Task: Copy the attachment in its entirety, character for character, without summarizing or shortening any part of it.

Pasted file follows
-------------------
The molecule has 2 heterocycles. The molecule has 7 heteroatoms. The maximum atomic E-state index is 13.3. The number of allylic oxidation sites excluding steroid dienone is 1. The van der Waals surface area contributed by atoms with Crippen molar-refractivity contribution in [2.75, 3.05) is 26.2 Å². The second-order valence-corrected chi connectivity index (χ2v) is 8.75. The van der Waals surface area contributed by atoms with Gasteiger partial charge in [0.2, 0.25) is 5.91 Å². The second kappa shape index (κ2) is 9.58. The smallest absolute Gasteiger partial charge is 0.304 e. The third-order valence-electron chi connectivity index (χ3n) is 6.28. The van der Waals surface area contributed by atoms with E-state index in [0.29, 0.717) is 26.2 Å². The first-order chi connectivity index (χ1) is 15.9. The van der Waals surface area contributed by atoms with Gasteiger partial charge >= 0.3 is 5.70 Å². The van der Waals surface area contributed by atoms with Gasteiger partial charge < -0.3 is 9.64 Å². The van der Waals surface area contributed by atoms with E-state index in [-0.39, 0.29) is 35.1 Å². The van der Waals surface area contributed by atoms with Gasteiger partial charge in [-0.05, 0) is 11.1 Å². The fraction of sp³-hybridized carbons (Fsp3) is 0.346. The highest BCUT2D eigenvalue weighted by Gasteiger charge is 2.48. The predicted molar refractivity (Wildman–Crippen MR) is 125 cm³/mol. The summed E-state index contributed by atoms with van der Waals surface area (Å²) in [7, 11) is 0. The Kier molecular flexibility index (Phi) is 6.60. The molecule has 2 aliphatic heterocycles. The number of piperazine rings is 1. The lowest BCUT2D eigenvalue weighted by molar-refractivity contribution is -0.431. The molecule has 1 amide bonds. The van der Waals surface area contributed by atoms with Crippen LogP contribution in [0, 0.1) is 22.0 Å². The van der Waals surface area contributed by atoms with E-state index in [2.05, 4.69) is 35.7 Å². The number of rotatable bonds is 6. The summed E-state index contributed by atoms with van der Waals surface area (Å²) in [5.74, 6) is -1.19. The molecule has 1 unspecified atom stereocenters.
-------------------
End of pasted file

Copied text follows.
The molecule has 2 heterocycles. The molecule has 7 heteroatoms. The maximum atomic E-state index is 13.3. The number of allylic oxidation sites excluding steroid dienone is 1. The van der Waals surface area contributed by atoms with Crippen molar-refractivity contribution in [2.75, 3.05) is 26.2 Å². The second-order valence-corrected chi connectivity index (χ2v) is 8.75. The van der Waals surface area contributed by atoms with Gasteiger partial charge in [0.2, 0.25) is 5.91 Å². The second kappa shape index (κ2) is 9.58. The smallest absolute Gasteiger partial charge is 0.304 e. The third-order valence-electron chi connectivity index (χ3n) is 6.28. The van der Waals surface area contributed by atoms with E-state index in [0.29, 0.717) is 26.2 Å². The first-order chi connectivity index (χ1) is 15.9. The van der Waals surface area contributed by atoms with Gasteiger partial charge >= 0.3 is 5.70 Å². The van der Waals surface area contributed by atoms with Gasteiger partial charge < -0.3 is 9.64 Å². The van der Waals surface area contributed by atoms with E-state index in [-0.39, 0.29) is 35.1 Å². The van der Waals surface area contributed by atoms with Gasteiger partial charge in [-0.05, 0) is 11.1 Å². The fraction of sp³-hybridized carbons (Fsp3) is 0.346. The highest BCUT2D eigenvalue weighted by Gasteiger charge is 2.48. The predicted molar refractivity (Wildman–Crippen MR) is 125 cm³/mol. The summed E-state index contributed by atoms with van der Waals surface area (Å²) in [7, 11) is 0. The Kier molecular flexibility index (Phi) is 6.60. The molecule has 2 aliphatic heterocycles. The number of piperazine rings is 1. The lowest BCUT2D eigenvalue weighted by molar-refractivity contribution is -0.431. The molecule has 1 amide bonds. The van der Waals surface area contributed by atoms with Crippen LogP contribution in [0, 0.1) is 22.0 Å². The van der Waals surface area contributed by atoms with E-state index in [2.05, 4.69) is 35.7 Å². The number of rotatable bonds is 6. The summed E-state index contributed by atoms with van der Waals surface area (Å²) in [5.74, 6) is -1.19. The molecule has 1 unspecified atom stereocenters.